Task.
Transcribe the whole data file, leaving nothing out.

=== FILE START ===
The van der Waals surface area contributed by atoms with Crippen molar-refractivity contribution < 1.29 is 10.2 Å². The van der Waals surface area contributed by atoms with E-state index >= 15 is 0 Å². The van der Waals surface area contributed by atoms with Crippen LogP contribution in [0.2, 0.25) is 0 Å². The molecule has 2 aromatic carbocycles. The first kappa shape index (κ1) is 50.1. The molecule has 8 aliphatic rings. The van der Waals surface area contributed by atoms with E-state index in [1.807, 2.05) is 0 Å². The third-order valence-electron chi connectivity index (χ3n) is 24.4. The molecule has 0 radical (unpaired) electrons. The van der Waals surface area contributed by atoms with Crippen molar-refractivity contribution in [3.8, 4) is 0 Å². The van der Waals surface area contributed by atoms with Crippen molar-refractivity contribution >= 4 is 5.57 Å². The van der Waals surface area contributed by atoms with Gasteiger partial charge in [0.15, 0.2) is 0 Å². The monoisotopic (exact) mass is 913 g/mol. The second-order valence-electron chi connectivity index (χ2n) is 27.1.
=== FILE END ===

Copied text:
The van der Waals surface area contributed by atoms with Crippen molar-refractivity contribution < 1.29 is 10.2 Å². The van der Waals surface area contributed by atoms with E-state index >= 15 is 0 Å². The van der Waals surface area contributed by atoms with Crippen LogP contribution in [0.2, 0.25) is 0 Å². The molecule has 2 aromatic carbocycles. The first kappa shape index (κ1) is 50.1. The molecule has 8 aliphatic rings. The van der Waals surface area contributed by atoms with E-state index in [1.807, 2.05) is 0 Å². The third-order valence-electron chi connectivity index (χ3n) is 24.4. The molecule has 0 radical (unpaired) electrons. The van der Waals surface area contributed by atoms with Crippen molar-refractivity contribution in [3.8, 4) is 0 Å². The van der Waals surface area contributed by atoms with Crippen molar-refractivity contribution >= 4 is 5.57 Å². The van der Waals surface area contributed by atoms with Gasteiger partial charge in [0.15, 0.2) is 0 Å². The monoisotopic (exact) mass is 913 g/mol. The second-order valence-electron chi connectivity index (χ2n) is 27.1.